Taking a selfie in vain is useless and futile. Too much pride on one's self is selfish. It's dangerous to your health, like huffing a cigarette. Let me tell you, friend: you are not your own. You are God's beautiful creation, yet you were "bought with a price" so that you can still live right now. I hope you'll recognize that further, because He loves you so much.

Another downside of selfies is that it can may lower yourself when you shouldn't. You are prone to degrade yourself in comparison with others when you can appreciate the fact that you are "wonderfully made" by God as you are.

Worse than those is what teenager Olympia Nelson have seen in selfies, something I fear might be the same thing we'll see on our computer screens. I fear that selfies might turn out to be sexualized, unnecessarily showing off skin or more than it, just to gain likes from others. In other words, pornographic.

Nelson, in her column in a newspaper in Australia, has seen that teen girls tend to be vain at the extent of pouting and posing in sexually suggestive manners with their selfies, "showing how much they like themselves and hoping that you'll hit ''like'' to reinforce the claim". It seems to me that a new and destructing form of vanity was just birthed. Please, never ever do that. Don't sacrifice dignity just to get liked. It's disgusting. We may sing "your body is wonderland", but to indecently expose it equates to being robbed out of self-respect.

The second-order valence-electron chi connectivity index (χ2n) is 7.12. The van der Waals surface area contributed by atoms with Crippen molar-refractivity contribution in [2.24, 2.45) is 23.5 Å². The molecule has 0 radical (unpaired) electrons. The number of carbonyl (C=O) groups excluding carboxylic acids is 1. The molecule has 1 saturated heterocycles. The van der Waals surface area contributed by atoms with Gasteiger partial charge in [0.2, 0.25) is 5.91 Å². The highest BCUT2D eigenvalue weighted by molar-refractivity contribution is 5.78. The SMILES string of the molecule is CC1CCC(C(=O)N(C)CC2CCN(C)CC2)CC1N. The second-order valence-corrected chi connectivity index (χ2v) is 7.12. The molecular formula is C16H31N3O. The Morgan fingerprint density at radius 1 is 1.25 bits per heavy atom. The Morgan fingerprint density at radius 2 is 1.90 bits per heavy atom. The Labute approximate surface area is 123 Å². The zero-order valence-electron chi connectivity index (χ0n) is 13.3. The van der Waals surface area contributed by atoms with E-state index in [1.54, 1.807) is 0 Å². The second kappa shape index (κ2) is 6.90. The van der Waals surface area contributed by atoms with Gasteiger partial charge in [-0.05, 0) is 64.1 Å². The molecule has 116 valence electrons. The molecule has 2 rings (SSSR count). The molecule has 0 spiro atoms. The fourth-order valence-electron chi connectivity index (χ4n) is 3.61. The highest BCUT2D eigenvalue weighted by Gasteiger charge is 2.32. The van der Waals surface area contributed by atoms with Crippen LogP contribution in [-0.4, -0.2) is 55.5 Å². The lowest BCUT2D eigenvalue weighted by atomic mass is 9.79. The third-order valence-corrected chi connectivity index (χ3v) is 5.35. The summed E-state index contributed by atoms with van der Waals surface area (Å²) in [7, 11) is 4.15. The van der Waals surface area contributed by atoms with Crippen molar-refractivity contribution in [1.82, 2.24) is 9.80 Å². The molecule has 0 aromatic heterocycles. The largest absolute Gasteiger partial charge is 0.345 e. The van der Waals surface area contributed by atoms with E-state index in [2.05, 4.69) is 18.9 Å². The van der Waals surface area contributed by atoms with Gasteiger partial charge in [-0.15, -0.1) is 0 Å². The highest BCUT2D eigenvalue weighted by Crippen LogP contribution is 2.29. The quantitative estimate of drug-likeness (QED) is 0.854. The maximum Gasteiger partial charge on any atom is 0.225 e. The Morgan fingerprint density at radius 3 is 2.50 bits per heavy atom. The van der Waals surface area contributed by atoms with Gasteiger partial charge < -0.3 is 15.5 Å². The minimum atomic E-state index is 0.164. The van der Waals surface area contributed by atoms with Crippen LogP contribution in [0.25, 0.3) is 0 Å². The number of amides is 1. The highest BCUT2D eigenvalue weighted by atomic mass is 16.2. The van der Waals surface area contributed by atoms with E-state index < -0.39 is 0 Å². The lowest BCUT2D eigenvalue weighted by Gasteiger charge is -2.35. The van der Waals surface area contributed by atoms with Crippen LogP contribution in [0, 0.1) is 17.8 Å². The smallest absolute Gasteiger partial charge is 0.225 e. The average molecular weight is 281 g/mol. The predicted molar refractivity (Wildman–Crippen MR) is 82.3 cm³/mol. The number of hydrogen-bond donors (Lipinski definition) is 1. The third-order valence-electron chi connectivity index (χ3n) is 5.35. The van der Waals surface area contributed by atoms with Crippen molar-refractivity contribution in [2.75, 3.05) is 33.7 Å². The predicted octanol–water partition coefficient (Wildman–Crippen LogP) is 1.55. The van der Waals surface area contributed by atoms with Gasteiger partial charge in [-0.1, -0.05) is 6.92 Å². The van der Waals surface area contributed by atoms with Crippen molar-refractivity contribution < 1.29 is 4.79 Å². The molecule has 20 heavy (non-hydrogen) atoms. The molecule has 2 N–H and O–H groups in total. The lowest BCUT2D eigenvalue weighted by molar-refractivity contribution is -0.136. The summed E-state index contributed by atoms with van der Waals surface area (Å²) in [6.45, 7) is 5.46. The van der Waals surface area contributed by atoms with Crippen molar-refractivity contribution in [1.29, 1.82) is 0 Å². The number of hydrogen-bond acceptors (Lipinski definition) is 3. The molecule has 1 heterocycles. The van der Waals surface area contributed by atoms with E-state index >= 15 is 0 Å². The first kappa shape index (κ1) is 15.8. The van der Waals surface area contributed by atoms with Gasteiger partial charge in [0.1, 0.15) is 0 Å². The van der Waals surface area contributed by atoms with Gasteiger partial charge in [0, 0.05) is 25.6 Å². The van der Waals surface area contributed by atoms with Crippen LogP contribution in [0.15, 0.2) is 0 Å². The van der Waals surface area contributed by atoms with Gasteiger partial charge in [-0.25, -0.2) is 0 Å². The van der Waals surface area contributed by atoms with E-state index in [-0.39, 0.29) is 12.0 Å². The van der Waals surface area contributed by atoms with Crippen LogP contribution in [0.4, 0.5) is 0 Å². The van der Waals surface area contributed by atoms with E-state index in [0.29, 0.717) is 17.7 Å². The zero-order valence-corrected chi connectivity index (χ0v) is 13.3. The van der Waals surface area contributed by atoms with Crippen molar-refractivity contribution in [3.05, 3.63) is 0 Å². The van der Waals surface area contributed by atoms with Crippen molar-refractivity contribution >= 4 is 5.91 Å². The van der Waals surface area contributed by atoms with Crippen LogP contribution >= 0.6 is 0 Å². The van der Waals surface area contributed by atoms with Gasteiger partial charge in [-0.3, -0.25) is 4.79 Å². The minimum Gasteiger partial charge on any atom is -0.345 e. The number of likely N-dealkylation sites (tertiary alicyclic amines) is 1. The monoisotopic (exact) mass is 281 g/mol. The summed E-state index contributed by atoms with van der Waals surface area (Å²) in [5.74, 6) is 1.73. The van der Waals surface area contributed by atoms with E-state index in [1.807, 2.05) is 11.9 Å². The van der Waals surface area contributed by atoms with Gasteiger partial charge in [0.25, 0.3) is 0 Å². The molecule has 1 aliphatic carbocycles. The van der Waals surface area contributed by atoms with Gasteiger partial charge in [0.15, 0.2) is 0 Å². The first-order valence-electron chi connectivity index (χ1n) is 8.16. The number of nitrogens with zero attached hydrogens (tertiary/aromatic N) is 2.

The good side

Indeed, like the economic systems I've read in my Economics book, selfies have its side effects or killing tendencies. But there is this one thing that I see as the good thing about selfies. And that is what I call the celebration of the beautiful. I have observed that selfies, and even groupies, portray a person's positivity and joy, and can make someone proud of God, that He gave the beauty s/he possesses in him/her which He knows will perfectly fit in him/her.

It is a statement of how amazing God is. It is the portrait telling us and to whom it may concern, "I look good just the way I am, with this simple face made brilliant by God."

The real beauty

I want to tell you, nevertheless, that there is something more important than face value. That is the heart. That's why I told here that vanity is dangerous. Look closely at what the Lord says: "'For the Lord sees not as man sees: man looks on the outward appearance, but the Lord looks on the heart.'" (1 Sam. 16:7, New International Version of the Holy Bible)

As much as it depends on you, celebrate the beautiful as you click your camera phone, yet remember that a clean heart and a good character reveals true beauty, and that honors the One who created you. Never forget that in God's eyes, you are already beautiful as you are.

Postscript: Perhaps that's why I didn't get into selfies (just twice). I prefer someone to picture me, for the purpose of being the picture on the "About The Author" of a book.

Picture credit: Seasons of Love and War (Author Page) on Facebook